Although many of its wells have dried up, Oil Creek Valley has not stopped paying homage to the slick stuff that gave the region a jolt of life and wealth beginning in the mid 1800s.

Edwin Drake (right) and his friend Peter Wilson stand in front of the second engine house and derrick. The first engine house burned in 1859. Photo by John Mather, 1866. All photos courtesy of the Drake Well Museum.
Although many of its wells have dried up, and big hitters Quaker State and Pennzoil have left the vicinity, Oil Creek Valley has not stopped paying homage to the slick stuff that gave the region a jolt of life and wealth beginning in the mid 1800s. In fact, this northwestern Pennsylvania area is so proud of its heritage that has set aside three state-operated sites -- the Drake Well Museum, Pithole City and McClintock Well #1 -- to commemorate the location that generally is considered the birthplace of the modern-day oil industry.

To be specific, the industry's precise place of origin is at the present day Drake Well Museum, Titusville, Pa. On the museum's 219-acre grounds is "the site of Edwin Drake's well, which was the first well drilled specifically for petroleum, which resulted in commercial success in 1859," museum director Barbara Zolli explains. "There are other wells in the country that are older, but many of them were salt wells where oil or petroleum was a byproduct."

Zolli says that Drake's well sparked off what could essentially be referred to as the Black Gold Rush. "It pretty much went through the Oil Creek Valley, and wells came in that were much more productive than his as people mastered the industry," she explains. "The heyday for the Valley here was pretty much between 1859 and the 1870s or so."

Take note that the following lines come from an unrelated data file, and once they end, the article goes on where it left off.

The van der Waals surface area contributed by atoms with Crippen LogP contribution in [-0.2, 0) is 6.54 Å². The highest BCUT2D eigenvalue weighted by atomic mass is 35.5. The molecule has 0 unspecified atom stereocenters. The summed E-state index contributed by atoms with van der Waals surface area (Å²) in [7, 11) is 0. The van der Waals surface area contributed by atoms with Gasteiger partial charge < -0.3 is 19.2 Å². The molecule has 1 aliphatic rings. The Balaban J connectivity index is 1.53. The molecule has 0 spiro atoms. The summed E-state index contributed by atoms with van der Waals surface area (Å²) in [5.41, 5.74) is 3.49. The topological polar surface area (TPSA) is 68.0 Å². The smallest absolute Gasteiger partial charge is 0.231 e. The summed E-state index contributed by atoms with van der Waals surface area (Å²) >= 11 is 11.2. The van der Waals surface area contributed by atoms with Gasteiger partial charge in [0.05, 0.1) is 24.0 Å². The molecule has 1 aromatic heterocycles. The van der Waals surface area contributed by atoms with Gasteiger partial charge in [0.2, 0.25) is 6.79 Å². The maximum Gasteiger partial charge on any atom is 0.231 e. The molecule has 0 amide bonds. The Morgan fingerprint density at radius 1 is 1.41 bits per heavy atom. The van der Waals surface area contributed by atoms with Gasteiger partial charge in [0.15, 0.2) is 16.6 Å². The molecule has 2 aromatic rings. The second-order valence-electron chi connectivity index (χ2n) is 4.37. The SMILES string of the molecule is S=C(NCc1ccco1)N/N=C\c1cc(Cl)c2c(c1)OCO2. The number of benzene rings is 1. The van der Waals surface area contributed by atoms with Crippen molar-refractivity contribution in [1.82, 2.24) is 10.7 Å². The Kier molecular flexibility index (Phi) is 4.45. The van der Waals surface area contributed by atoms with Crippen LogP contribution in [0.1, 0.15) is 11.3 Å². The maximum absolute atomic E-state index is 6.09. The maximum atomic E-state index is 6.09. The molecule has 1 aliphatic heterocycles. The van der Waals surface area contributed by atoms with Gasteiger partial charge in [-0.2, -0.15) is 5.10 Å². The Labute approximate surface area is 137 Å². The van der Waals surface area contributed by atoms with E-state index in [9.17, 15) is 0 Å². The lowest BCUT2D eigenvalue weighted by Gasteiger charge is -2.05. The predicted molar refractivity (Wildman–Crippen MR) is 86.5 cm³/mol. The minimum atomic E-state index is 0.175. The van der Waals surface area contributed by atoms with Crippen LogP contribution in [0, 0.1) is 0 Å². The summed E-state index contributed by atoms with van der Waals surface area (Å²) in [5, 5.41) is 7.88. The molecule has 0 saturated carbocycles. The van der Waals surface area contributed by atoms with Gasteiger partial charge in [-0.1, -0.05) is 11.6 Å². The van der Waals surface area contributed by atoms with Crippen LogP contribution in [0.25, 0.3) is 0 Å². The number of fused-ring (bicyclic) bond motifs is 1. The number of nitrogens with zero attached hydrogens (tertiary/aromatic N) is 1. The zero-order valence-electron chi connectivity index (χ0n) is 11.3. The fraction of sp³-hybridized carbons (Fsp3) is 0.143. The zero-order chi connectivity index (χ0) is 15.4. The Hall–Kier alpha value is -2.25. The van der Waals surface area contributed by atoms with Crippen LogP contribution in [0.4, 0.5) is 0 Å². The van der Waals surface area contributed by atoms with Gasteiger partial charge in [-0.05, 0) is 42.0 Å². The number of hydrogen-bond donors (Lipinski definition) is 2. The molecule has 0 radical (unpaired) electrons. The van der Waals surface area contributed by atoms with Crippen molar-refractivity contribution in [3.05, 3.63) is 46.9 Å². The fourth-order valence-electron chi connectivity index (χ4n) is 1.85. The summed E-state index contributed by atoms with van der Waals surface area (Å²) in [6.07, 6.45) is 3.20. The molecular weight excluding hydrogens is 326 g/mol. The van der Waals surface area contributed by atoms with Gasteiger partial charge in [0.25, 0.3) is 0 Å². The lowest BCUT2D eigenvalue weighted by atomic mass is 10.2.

School children visit the Drake Well replica.
The oil belt discovery induced a slew of rags-to-riches (and sometimes back-to-rags) stories. Boomtowns -- settled by adventurers looking to cash in on the action -- popped up across the region. One such community, Pithole City, was populated primarily by people from the Civil War looking for wealth and excitement. "There were wonderful scoundrels, and wonderful prostitutes, and fabulous pimps, and gymnasts, and all the folks you'd expect in a community that grew from family farm to 15,000 people in nine months. It was quite a place to be," Zolli relates.

Like many of the boomtowns, though, Pithole's life was fleeting. Shortly after being incorporated with a burrow charter in 1865, "the wells that were drilled very close together began to fail, and the community suffered a lot of very serious fires and people began to move on," Zolli describes. Ultimately, the city had its charter rescinded in 1867.

There is no longer anyone living in Pithole, and little remains of the boomtown but grassy streets and cellar holes. However, to remind folks of the community's brief greatness, the museum manages and maintains a 92-acre satellite site on the city's remains. At the Pithole Visitors' Center, guests can examine a scale model of the boomtown at its 1866 peak, and they also can walk the streets of the ghost town to get a feel of Pithole's eerie come-and-go success.